GLENNON: “I think the American people are deluded,the institutions that provide the public face actually set American national security policy. They believe that when they vote for a president or member of Congress or succeed in bringing a case before the courts, that policy is going to change. But the larger picture is still true—policy by and large in the national security realm is made by the concealed institutions”. The ultimate problem is the pervasive political ignorance on the part of the American people.And indifference to the threat that is emerging from these concealed institutions. That is where the energy for reform has to come from: the American people. Not from government. Government is very much the problem here.

Via Reddit

Original Article Here

11 Secret documents americans deserve to see

Many documents produced by the U.S. government are confidential and not released to the public for legitimate reasons of national security. Others, however, are kept secret for more questionable reasons. The fact that presidents and other government officials have the power to deem materials classified provides them with an opportunity to use national security as an excuse to suppress documents and reports that would reveal embarrassing or illegal activities.

Obama Memo Allowing the Assassination of U.S. Citizens:

After he took over the presidency, Barack Obama did away with traditional legal niceties and decided to just kill some Americans who would previously have been accused of treason or terrorism. His victims have included three American citizens killed in Yemen in 2011 by missiles fired from drones: U.S.-born anti-American cleric Anwar al-Awlaki, Samir Khan, an al-Qaeda propagandist from North Carolina, and Awlaki’s 16-year-old son, Abdulrahman al-Awlaki. Obama justified his breach of U.S. and international law with a 50-page memorandum prepared by the Justice Department’s Office of Legal Counsel. Attorney General Eric Holder argued that the killing of Awlaki was legal because he was a wartime enemy and he could not be captured, but the legal justification for this argument is impossible to confirm because the Obama administration has refused to release the memo.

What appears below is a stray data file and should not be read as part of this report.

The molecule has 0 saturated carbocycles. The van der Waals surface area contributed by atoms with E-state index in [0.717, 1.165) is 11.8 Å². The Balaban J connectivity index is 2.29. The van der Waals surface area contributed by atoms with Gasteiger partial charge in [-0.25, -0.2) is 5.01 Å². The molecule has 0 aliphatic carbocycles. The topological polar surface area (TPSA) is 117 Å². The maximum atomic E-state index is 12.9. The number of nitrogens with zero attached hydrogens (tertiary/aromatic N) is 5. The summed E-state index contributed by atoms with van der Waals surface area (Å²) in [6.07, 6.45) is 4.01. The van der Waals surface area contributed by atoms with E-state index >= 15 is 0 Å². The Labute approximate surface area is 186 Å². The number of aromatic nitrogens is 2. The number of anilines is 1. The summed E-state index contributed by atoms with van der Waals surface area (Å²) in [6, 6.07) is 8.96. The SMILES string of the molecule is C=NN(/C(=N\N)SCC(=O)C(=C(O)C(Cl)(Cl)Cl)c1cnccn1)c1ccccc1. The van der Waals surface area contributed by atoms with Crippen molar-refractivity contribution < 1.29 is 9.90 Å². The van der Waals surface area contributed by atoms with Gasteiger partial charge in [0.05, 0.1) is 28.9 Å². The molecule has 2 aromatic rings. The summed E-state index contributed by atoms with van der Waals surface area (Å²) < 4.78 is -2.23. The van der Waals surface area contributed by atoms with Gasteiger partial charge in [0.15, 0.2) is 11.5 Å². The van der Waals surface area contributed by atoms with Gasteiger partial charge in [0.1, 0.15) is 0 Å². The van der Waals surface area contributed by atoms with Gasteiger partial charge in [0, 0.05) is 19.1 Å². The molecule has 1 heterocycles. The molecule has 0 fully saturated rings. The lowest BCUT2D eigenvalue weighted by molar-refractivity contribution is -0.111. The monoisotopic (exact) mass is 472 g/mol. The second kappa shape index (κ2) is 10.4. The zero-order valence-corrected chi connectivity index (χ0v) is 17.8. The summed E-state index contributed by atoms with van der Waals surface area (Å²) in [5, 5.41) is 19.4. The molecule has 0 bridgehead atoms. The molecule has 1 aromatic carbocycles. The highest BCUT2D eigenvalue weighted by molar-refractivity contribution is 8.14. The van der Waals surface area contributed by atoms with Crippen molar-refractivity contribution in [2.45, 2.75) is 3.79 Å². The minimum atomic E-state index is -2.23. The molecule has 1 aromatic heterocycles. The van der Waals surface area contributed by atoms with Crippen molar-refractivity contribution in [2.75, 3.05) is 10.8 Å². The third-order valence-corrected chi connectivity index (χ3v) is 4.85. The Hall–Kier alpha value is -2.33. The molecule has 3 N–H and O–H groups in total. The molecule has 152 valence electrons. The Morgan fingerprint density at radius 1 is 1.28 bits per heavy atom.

30-page Summary of 9/11 Commission Interview with Bush and Cheney:

You would have thought that, in the interests of the nation, the Bush administration would have demanded a thorough investigation of the terrorist attacks of September 11, 2001, the deadliest assault ever on U.S. soil. Instead, they fought tooth and nail against an independent investigation. Public pressure finally forced President George W. Bush to appoint a bipartisan commission that came to be known as the 9/11 Commission. It was eventually given a budget of $15 million…compared to the $39 million spent on the Monica Lewinsky/Bill Clinton investigation. in August 2004, the commissioners turned over all their records to the National Archives with the stipulation that the material was to be released to the public starting on January 2, 2009. However, most of the material remains classified.

1,171 CIA Documents Related to the Assassination of President Kennedy

It’s been 49 years since President John F. Kennedy was shot to death in Dallas, yet the National Archives and Records Administration (NARA) insists that more than one thousand documents relating to the case should not be released to the public until NARA is legally required to do so in 2017…unless the president at that time decides to extend the ban. It would appear that some of the blocked material deals with the late CIA agent David Phillips, who is thought to have dealt with Lee Harvey Oswald in Mexico City six weeks before the assassination.

FBI Guidelines for Using GPS Devices to Track Suspects

On January 23, 2012, in the case of United States v. Jones, the Supreme Court ruled unanimously that attaching a GPS device to a car to track its movements constitutes a “search” and is thus covered by the Fourth Amendment protecting Americans against “unreasonable searches and seizures.” But it did not address the question of whether the FBI and other law enforcement agencies must obtain a warrant to attach a GPS device or whether it is enough for an agent to believe that such a search would turn up evidence of wrongdoing.